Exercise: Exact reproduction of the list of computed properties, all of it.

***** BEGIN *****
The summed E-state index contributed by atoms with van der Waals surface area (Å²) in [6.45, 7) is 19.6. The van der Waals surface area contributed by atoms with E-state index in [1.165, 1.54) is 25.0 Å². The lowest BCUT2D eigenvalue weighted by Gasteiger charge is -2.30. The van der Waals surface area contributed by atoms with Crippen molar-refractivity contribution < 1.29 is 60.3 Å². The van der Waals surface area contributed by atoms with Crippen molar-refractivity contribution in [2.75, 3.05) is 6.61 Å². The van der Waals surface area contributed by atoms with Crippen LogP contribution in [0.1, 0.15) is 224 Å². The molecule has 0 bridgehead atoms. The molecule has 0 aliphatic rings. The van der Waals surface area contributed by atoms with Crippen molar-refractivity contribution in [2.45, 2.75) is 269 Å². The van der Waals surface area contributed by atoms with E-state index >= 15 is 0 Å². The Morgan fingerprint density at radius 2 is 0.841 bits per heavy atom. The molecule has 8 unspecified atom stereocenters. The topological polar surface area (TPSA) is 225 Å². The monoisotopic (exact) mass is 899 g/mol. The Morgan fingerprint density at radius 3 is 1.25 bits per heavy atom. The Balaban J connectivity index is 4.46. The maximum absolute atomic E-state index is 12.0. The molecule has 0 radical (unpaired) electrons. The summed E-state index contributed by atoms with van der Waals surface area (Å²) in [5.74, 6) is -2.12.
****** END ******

The summed E-state index contributed by atoms with van der Waals surface area (Å²) in [6.45, 7) is 19.6. The van der Waals surface area contributed by atoms with E-state index in [1.165, 1.54) is 25.0 Å². The lowest BCUT2D eigenvalue weighted by Gasteiger charge is -2.30. The van der Waals surface area contributed by atoms with Crippen molar-refractivity contribution < 1.29 is 60.3 Å². The van der Waals surface area contributed by atoms with Crippen molar-refractivity contribution in [2.75, 3.05) is 6.61 Å². The van der Waals surface area contributed by atoms with Crippen LogP contribution in [0.1, 0.15) is 224 Å². The molecule has 0 bridgehead atoms. The molecule has 0 aliphatic rings. The van der Waals surface area contributed by atoms with Crippen molar-refractivity contribution in [2.45, 2.75) is 269 Å². The van der Waals surface area contributed by atoms with E-state index >= 15 is 0 Å². The Morgan fingerprint density at radius 2 is 0.841 bits per heavy atom. The molecule has 8 unspecified atom stereocenters. The topological polar surface area (TPSA) is 225 Å². The monoisotopic (exact) mass is 899 g/mol. The Morgan fingerprint density at radius 3 is 1.25 bits per heavy atom. The Balaban J connectivity index is 4.46. The maximum absolute atomic E-state index is 12.0. The molecule has 0 radical (unpaired) electrons. The summed E-state index contributed by atoms with van der Waals surface area (Å²) in [5.74, 6) is -2.12.